Mixing: Chocolate liquor, sugar, cocoa butter, milk (if used) and other ingredients are mixed. Different time-temperature combinations in a continuous or batch processes are used depending on the type of chocolate.

Refining: Particle size reduction to get a smooth texture. With a fat content between 8-24%, a <30µm particle size is achieved by passing the chocolate mass through two to five roll refiners. 

Conching: The process of conching, involving continuous mixing and aeration at >50°C for several hours, allows the chocolate to develop its smooth texture and flavor—in addition to moisture and volatile acid removal—while reducing the viscosity of the paste by the interactions of the disperse and continuous phase in the chocolate. Cocoa butter and lecithin can be added at the end to adjust viscosity of the paste.

Tempering: To ensure a glossy appearance and the characteristic snap when you break a piece of chocolate, tempering is performed. Tempering is the process of melting and then carefully cooling chocolate to encourage the formation of specific fat crystal structures. Involves precise temperature control to encourage the formation of beta and beta prime crystals while discouraging the formation of alpha crystals. The goal is to create a stable and uniform arrangement of fat crystals that gives chocolate its desirable characteristics. See Tempering article to learn more about this interesting process.

Depositing: The rheological properties of the chocolate are critical to obtaining uniform weight and size of the finished product. The depositor automatically fills melted chocolate of a known viscosity per specified time into moulds that are at the same temperature as the chocolate. A vibrator shakes each mould to level the liquid chocolate deposited in the moulds.

Cooling: The tempered chocolate in the molds is then cooled to solidify. The cooling process is vital for the proper crystallization of the cacao butter.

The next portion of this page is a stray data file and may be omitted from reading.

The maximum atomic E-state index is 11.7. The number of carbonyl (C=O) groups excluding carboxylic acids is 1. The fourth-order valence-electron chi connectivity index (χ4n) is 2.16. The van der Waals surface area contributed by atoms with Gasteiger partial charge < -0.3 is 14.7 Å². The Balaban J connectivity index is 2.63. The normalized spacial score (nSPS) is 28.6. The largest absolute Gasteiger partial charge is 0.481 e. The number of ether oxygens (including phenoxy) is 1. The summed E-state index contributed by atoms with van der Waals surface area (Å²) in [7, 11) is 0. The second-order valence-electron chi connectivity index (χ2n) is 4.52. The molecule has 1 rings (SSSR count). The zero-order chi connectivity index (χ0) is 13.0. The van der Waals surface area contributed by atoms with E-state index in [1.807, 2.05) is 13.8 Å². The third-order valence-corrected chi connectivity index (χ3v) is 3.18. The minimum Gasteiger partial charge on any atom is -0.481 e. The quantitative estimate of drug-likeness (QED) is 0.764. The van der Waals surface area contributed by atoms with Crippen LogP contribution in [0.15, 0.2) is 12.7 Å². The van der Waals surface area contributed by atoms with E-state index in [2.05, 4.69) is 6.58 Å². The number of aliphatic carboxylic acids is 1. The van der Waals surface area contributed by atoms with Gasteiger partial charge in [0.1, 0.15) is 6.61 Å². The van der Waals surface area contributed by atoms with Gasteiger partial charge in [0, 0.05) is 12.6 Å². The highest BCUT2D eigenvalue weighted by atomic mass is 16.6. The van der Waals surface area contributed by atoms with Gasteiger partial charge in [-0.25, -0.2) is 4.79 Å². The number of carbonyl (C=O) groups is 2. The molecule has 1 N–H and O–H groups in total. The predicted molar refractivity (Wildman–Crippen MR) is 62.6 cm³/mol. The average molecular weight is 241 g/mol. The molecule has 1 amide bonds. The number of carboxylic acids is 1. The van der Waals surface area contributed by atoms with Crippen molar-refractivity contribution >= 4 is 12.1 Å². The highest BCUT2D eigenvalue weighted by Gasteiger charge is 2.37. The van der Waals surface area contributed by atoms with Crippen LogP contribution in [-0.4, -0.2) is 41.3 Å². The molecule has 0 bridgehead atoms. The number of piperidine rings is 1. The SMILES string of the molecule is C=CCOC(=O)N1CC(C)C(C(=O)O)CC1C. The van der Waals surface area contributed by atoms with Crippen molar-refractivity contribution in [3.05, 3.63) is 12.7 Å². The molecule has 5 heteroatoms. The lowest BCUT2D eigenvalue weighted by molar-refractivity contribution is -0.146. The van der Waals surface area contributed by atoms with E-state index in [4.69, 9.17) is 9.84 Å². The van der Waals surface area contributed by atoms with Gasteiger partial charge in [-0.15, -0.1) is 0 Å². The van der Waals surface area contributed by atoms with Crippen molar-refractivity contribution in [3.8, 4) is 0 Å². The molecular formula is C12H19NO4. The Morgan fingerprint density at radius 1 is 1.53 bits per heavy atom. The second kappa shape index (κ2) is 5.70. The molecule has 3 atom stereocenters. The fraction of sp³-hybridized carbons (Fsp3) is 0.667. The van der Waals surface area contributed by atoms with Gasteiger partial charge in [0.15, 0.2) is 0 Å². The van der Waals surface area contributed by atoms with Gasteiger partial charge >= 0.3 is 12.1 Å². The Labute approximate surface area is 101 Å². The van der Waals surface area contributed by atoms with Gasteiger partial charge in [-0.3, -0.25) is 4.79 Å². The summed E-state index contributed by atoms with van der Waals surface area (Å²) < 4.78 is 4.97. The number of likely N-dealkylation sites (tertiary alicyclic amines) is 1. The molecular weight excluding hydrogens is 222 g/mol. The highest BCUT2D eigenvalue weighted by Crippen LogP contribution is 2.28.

Packaging: Once the chocolate has cooled and solidified, it is removed from the molds, packaged, and prepared for distribution.


Different cacao bean varieties offer unique flavor profiles. Experimenting with various cacao origins can result in a wide range of flavor experiences.

Each type of chocolate has Standards of identity for food, which is a bit different depending on the country. For the U.S., it is regulated by the FDA under the Code of Federal Regulations Title 21 CFR Part 163 for all cacao products. The most updated version can be consulted in the electronic CFR system.

Packaging Barrier Properties

Shelf Life

Being a one-of-a-kind confection, chocolate has its own challenges during shelf life. The most common are fat bloom and sugar bloom, which can be caused by ambient conditions or improper process or formulation.

  • Fat bloom: This defect can result from various factors, including inadequate crystallization during tempering, recrystallization without proper tempering, temperature fluctuations, incorrect cooling conditions, fat migration, physical contact, and unsuitable storage conditions, such as high humidity. It may not initially manifest at the beginning of the product's shelf life, but can develop within the first few weeks, often due to under-tempered chocolate. Detecting this issue can be challenging without the implementation of appropriate analytical measures during production.
    Furthermore, a specific type of fat bloom occurs as a result of the characteristics of the cocoa butter used. Different varieties of cocoa butter may exhibit varying tendencies for fat bloom during the product's shelf life, and the combination of different types of cocoa butter can yield similar results.
  • Sugar bloom: This defect looks like a white film in the surface of the chocolate caused by crystallized sugar that caught water from the ambient.
  • Off flavor: Chocolate can absorb odors and flavors from the environment. Proper packages will protect product from odor contamination. Exposure to light can have this effect as well.
  • Rancidity: Also called oxidative deterioration, rancidity is the oxidation of fats. Although it is not a common issue with darker chocolates due to the antioxidant properties of cocoa and the low levels of polyunsaturated fats in cocoa butter, it could be more common in white chocolate with higher cocoa butter levels and high milk fat content. 

Recommended storage conditions for chocolate to avoid this issues are 20°C (68°F) ± 1.5 °C with a relative humidity of 40–50%. These conditions should be consistent during all of the storage and transportation. The average shelf life of well-tempered chocolate can range from 1 to 2 years, depending on the chocolate type.